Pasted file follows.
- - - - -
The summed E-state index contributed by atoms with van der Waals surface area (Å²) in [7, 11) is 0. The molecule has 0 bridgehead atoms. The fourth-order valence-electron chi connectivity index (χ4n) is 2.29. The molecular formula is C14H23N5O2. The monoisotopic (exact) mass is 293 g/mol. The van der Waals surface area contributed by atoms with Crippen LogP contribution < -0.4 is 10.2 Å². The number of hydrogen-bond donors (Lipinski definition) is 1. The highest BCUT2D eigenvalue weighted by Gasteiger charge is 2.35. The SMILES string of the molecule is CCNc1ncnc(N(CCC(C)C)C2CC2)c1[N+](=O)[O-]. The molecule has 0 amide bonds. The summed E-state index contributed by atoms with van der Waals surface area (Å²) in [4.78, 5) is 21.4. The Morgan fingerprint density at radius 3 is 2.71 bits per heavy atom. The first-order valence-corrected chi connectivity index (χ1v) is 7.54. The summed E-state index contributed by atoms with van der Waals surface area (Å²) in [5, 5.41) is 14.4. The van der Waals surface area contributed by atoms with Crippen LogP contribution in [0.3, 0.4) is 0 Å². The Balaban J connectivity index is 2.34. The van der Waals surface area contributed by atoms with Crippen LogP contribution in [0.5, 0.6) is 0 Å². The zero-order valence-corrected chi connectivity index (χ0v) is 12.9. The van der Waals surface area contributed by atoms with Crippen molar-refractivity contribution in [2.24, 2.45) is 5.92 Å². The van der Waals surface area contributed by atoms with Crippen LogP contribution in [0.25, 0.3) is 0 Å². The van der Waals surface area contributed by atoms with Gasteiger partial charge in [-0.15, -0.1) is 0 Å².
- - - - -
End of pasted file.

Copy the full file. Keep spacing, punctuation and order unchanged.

The summed E-state index contributed by atoms with van der Waals surface area (Å²) in [7, 11) is 0. The molecule has 0 bridgehead atoms. The fourth-order valence-electron chi connectivity index (χ4n) is 2.29. The molecular formula is C14H23N5O2. The monoisotopic (exact) mass is 293 g/mol. The van der Waals surface area contributed by atoms with Crippen LogP contribution < -0.4 is 10.2 Å². The number of hydrogen-bond donors (Lipinski definition) is 1. The highest BCUT2D eigenvalue weighted by Gasteiger charge is 2.35. The SMILES string of the molecule is CCNc1ncnc(N(CCC(C)C)C2CC2)c1[N+](=O)[O-]. The molecule has 0 amide bonds. The summed E-state index contributed by atoms with van der Waals surface area (Å²) in [4.78, 5) is 21.4. The Morgan fingerprint density at radius 3 is 2.71 bits per heavy atom. The first-order valence-corrected chi connectivity index (χ1v) is 7.54. The summed E-state index contributed by atoms with van der Waals surface area (Å²) in [5, 5.41) is 14.4. The van der Waals surface area contributed by atoms with Crippen LogP contribution in [0.3, 0.4) is 0 Å². The Balaban J connectivity index is 2.34. The van der Waals surface area contributed by atoms with Crippen LogP contribution in [0.5, 0.6) is 0 Å². The zero-order valence-corrected chi connectivity index (χ0v) is 12.9. The van der Waals surface area contributed by atoms with Crippen molar-refractivity contribution in [2.24, 2.45) is 5.92 Å². The van der Waals surface area contributed by atoms with Crippen LogP contribution in [0.25, 0.3) is 0 Å². The van der Waals surface area contributed by atoms with Gasteiger partial charge in [-0.15, -0.1) is 0 Å².